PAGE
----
Also, I'd guess the Samsung Store, MiStore, and other brands' own store fronts would mostly also fall under this law.
 
#7 sounds awesome to me.
I appreciate it, too. It's the idea that the feature must be mandatory that I don't agree with.
This may be because I provide support, and have already had discussions like the following:
"Ok just open the Xxxxxx app and scroll to the settings."
<a few minutes later>
"I can't find the Xxxxxx app."
"Can you search for it for me?"
"It didn't find anything."
"Ok you must have deleted it in the past, can you go redownload..."
<interrupting> "I didn't delete nothing! It must not have come with it."
<Me, knowing it comes preinstalled on every device> "...okaaaaay well if you can just go redownload it so we can get to the settings, please."

--Patrick
 
I appreciate it, too. It's the idea that the feature must be mandatory that I don't agree with.
This may be because I provide support, and have already had discussions like the following:
"Ok just open the Xxxxxx app and scroll to the settings."
<a few minutes later>
"I can't find the Xxxxxx app."
"Can you search for it for me?"
"It didn't find anything."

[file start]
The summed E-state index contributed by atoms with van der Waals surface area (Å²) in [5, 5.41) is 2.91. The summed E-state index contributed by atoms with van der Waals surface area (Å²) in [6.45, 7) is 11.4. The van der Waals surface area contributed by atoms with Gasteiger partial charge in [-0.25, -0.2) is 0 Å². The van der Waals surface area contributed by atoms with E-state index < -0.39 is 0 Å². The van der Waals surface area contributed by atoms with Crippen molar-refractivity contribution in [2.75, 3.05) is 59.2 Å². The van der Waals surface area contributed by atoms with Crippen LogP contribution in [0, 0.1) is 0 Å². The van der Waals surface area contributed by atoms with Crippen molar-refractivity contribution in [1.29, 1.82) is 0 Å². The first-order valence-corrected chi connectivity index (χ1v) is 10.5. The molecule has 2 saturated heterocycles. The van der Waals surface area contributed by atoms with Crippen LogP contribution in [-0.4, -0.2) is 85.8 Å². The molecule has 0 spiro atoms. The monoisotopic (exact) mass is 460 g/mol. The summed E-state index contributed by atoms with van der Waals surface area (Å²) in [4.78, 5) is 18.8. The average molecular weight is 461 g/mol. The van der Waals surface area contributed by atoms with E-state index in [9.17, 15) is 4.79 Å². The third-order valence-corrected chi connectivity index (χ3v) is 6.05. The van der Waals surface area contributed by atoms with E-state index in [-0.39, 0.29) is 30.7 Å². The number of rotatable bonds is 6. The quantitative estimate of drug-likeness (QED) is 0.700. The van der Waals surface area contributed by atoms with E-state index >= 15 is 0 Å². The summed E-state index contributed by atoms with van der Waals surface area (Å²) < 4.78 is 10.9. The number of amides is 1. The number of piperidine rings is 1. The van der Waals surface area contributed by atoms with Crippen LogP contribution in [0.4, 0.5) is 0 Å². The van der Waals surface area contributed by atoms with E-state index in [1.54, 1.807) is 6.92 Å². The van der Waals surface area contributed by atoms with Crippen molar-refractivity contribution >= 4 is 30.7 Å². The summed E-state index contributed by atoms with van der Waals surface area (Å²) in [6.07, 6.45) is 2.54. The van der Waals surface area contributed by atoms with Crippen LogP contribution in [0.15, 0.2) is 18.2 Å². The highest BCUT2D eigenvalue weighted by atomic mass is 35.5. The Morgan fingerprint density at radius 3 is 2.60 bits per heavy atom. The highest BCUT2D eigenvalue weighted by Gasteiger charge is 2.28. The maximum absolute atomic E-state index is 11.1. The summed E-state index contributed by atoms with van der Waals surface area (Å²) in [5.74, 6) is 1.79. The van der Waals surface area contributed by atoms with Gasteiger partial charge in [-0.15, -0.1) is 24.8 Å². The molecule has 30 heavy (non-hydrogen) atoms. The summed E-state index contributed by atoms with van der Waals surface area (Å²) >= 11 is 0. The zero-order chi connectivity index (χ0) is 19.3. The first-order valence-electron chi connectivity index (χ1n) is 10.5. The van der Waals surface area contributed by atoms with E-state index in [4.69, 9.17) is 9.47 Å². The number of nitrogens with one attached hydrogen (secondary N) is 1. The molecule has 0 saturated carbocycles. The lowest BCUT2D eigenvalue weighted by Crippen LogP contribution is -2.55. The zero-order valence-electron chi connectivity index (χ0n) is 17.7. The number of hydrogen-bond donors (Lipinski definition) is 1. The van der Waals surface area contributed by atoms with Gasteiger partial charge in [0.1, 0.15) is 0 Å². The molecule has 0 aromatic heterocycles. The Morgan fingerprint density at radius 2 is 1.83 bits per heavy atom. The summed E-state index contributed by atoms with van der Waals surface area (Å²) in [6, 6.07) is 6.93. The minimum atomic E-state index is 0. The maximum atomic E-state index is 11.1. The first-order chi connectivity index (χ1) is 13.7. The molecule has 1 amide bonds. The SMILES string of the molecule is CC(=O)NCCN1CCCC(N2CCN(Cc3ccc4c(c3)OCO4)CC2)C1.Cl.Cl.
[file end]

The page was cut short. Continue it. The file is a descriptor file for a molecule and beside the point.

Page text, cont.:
"Ok you must have deleted it in the past, can you go redownload..."
<interrupting> "I didn't delete nothing! It must not have come with it."
<Me, knowing it comes preinstalled on every device> "...okaaaaay well if you can just go redownload it so we can get to the settings, please."

--Patrick
Oh yes, I know THAT feeling.
The amount of people who insist they've never X or have always Y before, while I know for a fact that X was mandatory or Y has always been impossible...I'm pretty sure that's half the population.
 
There’s an obvious backfire here. If you don’t want to open it up to third party developers, you just limit the number of apps on your store.
 
Or limit the number of "users" who are allowed to sign up, kind of like liquor licenses.
There's nothing saying I can't make my own company and manually limit it to 40mil users. That way everyone else has to play by the rules, but not me!

--Patrick
 
Every now and again, Apple does something that makes me want to post it here, but then I don't for whatever reason.
But now they did something I HAVE to post.

Apple today announced Self Service Repair, which will allow customers who are comfortable with completing their own repairs access to Apple genuine parts and tools.
WHAT THE WHAT NOW

What's next? Will John Deere start allowing people to repair their own tractors? Will Keurig start allowing people to use other people's coffee pods? And Sony! OMG Sony is gonna implode.